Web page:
and zero benefits for the Reference Case and the High Oil and Gas Prices scenario. Because the relative importance of the different scenarios is a consequence of policy judgments, the difference in benefits of a particular technology under different scenarios can be crucial information for decision makers.
Both the lighting and the sequestration panels observed an inconsistency between stated program goals, which were predicated on certain funding levels, and the actual funding, which was inadequate. In both cases, however, the potential benefits associated with full funding were large. In allocating resources, it is essential that decision makers know the benefits expected to be produced by a given funding pattern.
DOE often sets stretch goals for its programs. Some panels found that the probability of meeting those goals at current funding levels is low. Nevertheless, the estimated benefits of high-risk, high-payoff programs might exceed their projected cost by a significant amount. For example, the vehicle fuel cell panel believed there was little probability that DOE’s stretch goals would be achieved but concluded that the expected economic benefit would still be well in excess of program costs. This result is consistent with the rationale for public funding of high-risk, high-payoff research. In addition, the methodology helps to pinpoint the key risks to which benefits are sensitive, serving as a basis for monitoring the progress of such programs in a useful way.
Even when the stretch goals are unlikely to be met, DOE’s programs might achieve lower levels of performance at which benefits still exceed their costs. For example, the stationary fuel cell subpanel estimated that achieving a $600 per kilowatt cost goal (instead of $400 per kilowatt) would still have positive benefit. Similarly, the lighting panel estimated that the expected benefits of achieving a 100-lumens-per-watt (lpw) solid state device would be similar to those of achieving the stretch goal of 150 lpw and that the benefit of achieving either would substantially exceed the cost of a program aimed at the stretch goal.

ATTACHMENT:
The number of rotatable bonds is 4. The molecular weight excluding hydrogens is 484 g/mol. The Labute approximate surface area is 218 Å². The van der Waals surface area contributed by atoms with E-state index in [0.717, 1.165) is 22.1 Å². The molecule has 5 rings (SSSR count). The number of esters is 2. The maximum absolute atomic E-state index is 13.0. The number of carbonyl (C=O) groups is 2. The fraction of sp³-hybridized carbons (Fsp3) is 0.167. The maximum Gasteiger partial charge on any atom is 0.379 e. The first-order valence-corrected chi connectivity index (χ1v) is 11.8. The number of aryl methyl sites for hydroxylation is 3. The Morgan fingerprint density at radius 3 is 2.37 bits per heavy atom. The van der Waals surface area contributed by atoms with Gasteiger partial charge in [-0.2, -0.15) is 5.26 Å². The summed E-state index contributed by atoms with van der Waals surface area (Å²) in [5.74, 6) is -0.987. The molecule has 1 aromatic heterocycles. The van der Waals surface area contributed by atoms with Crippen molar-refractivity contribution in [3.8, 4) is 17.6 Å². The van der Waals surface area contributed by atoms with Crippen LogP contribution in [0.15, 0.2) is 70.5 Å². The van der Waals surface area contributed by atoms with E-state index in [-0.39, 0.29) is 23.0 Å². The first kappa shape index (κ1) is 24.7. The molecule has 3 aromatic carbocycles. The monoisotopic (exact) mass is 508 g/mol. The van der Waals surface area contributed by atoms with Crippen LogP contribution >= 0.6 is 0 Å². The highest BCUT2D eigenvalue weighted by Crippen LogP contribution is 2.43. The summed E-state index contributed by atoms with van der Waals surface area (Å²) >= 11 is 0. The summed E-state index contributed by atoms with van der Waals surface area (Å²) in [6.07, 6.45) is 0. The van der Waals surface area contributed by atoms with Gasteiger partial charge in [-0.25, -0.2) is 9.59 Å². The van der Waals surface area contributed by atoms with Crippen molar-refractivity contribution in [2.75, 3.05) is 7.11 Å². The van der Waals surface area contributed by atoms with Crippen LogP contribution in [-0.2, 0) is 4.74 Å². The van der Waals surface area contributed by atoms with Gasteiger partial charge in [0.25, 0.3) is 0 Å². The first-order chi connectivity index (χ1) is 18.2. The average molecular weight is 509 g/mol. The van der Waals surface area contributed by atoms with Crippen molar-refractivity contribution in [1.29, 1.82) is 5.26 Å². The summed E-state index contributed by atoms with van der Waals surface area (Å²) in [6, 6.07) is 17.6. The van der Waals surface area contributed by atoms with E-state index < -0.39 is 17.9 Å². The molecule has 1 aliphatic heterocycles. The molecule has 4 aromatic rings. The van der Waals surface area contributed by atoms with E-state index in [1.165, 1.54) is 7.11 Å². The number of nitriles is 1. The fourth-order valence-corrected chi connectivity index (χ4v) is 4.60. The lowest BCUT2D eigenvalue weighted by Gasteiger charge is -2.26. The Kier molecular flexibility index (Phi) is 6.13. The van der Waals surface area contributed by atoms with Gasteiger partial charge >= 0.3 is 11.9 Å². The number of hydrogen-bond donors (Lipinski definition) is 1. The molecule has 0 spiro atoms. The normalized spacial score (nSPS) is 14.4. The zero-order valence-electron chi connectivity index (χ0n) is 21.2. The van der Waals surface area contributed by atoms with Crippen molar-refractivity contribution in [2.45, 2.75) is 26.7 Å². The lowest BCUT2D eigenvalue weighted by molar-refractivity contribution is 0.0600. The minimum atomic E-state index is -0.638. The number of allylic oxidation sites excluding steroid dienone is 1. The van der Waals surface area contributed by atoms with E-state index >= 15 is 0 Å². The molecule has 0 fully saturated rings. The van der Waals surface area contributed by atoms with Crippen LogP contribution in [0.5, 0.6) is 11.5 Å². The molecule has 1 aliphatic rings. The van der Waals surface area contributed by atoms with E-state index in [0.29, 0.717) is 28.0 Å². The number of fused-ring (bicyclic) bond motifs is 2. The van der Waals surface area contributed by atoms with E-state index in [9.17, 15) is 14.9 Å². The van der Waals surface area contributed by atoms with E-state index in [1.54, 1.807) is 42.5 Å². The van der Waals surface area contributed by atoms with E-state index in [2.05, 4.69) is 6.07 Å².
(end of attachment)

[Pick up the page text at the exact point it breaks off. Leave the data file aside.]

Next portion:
In developing its recommended methodology and process, the committee has been sensitive to the demands it places on DOE’s resources. Although the committee believes that a reasonable balance between rigor and practicality has been struck, applying the methodology will require the use of scarce DOE financial, program management, and analytic resources.
Accordingly, the committee recommends that DOE explicitly recognize in its resource allocation processes the need for resources to support use of the methodology. The committee believes that such resources are not likely to be large in relation to the size of programs being evaluated and that the value of prospective benefits analysis justifies making them available.
The goal of Phase One of the prospective benefits project has been to develop a methodology that can be applied at the program level. The committee believes that the experience amassed during Phase One is sufficient to accomplish this goal. The committee expects that experience gained during Phase Two will make the methodology more robust. Further, in concentrating on developmental issues, a number of other important issues were intentionally deferred to Phase Two.
Now that the proposed methodology is in hand, the committee recommends that the following steps be taken in Phase Two to integrate benefits estimation into the program budget process and to maximize the value of such estimation to decision makers:
Review the proposed template for a two-page summary panel report with its intended users to ensure that their decision-making needs are met.
Prepare guidance for the program reviews to be conducted in Phase Two.
Make an initial analysis of the application of the benefits methodology to portfolio design.
Improve the process for estimating national security and environmental benefits.
Refine and amplify the quality control process.
Recommend how to integrate the benefits estimation process into the program-budget cycle.
Select anywhere from two to six programs to which the methodology will be applied in Phase Two.